An independent study failed to validate the clinical utility of a multivariate risk score for sudden cardiac death in Brugada syndrome. The findings were published in the American Journal of Cardiology.

For the study, researchers used the Sieira risk score to retrospectively assess patients (N=192) with Brugada syndrome, who were cared for at Imperial College Healthcare NHS Trust and University Hospital of Wales in the United Kingdom between 2004 and 2019. Clinical outcomes at an average follow-up of 5.1±2.76 years were compared with predicted risk.

Patients from the Imperial (n=124) and Wales (n=68) cohorts had a mean age of 48.1 and 45.5 years; 59.7% and 55.9% were men; 46.0% and 41.2% had a family history of sudden cardiac death; 31.5% and 35.3% had syncope; 60.5% and 48.5% had proband status; and 35.5% and 35.3% had an implantable cardio-verter defibrillator (ICD) device, respectively.


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Compared with the original Sieira study, this current patient population differed significantly by age (P <.01), proportion of family history with sudden cardiac death at <35 years (P <.01), electrophysiologic inducibility (P <.01), proband status (P <.01), spontaneous type 1 Brugada pattern (P <.01), and previous aborted sudden cardiac death (P =.01).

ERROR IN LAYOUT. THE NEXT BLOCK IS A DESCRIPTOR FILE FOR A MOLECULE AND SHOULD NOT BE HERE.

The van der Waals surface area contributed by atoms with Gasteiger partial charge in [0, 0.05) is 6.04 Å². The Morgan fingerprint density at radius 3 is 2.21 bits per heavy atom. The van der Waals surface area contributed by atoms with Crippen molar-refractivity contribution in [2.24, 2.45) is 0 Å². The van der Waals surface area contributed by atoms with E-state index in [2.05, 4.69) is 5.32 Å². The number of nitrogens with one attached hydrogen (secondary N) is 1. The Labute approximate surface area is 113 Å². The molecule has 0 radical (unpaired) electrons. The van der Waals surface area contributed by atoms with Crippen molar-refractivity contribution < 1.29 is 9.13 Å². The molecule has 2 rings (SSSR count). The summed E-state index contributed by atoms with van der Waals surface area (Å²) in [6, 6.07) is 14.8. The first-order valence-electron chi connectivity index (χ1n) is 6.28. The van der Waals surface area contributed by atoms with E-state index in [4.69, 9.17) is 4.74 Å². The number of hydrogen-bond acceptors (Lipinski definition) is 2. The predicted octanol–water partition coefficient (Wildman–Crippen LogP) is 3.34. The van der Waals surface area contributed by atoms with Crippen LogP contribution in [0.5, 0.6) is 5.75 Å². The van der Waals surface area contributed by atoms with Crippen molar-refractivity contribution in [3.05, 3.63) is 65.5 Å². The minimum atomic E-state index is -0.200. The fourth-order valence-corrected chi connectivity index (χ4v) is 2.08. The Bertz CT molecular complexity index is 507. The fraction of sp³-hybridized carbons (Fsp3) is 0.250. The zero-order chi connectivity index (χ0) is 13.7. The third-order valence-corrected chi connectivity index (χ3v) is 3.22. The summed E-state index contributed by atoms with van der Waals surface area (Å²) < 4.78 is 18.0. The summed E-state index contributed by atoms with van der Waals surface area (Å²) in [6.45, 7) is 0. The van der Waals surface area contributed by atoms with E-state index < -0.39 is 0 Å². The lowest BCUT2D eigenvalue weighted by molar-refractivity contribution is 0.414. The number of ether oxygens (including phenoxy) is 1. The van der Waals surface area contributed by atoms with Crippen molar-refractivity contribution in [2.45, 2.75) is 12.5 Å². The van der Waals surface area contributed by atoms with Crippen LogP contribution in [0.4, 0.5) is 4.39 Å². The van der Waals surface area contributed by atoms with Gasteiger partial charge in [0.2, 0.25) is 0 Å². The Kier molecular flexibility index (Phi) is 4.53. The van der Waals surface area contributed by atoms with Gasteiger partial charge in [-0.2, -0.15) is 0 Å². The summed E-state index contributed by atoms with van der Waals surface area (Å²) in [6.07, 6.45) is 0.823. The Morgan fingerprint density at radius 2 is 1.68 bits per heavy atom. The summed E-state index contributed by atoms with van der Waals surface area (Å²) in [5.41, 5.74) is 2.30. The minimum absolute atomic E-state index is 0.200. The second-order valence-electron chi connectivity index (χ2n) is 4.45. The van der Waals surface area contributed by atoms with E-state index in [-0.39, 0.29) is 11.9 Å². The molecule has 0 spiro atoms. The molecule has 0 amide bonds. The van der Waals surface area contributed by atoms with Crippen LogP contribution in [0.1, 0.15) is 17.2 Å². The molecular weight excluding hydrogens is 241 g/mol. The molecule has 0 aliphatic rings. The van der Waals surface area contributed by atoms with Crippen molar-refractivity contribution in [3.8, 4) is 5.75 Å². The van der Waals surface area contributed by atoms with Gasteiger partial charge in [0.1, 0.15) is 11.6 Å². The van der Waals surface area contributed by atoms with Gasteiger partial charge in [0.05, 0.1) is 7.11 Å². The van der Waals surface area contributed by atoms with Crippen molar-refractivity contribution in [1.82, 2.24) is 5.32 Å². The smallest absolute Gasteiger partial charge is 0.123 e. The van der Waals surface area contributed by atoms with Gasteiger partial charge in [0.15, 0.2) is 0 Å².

The overall Sieira scores did not differ significantly between this study cohort (1.77) compared with the original Sieira study (1.57; P =.12).

Sudden cardiac death occurred among 20 individuals. Among the present study cohort, the investigators found a high number of false positives and negatives, giving the Sieira score a sensitivity of 25.0% (95% CI, 0.63%-80.6%) and specificity of 58.3% (95% CI, 47.0%-69.0%).

This analysis was limited by the differential patient characteristics between the original and current studies. However, these differences did not impact the average Sieira score.

This independent analysis failed to validate the clinical utility of the Sieira risk score for predicting sudden cardiac death among patients with Brugada syndrome.

“Patients and clinicians must be well-counseled on the performance of modern risk stratification before planning ICD implantation. Risk stratification in Brugada syndrome continues to be a challenge,” the researchers said.

Reference

Chow J-J, Leong KMW, Yazdani M, et al. A Multicenter external validation of a score model to predict risk of events in patients with Brugada syndrome. Am J Cardiol. Published online October 2, 2021. doi:10.1016/j.amjcard.2021.08.035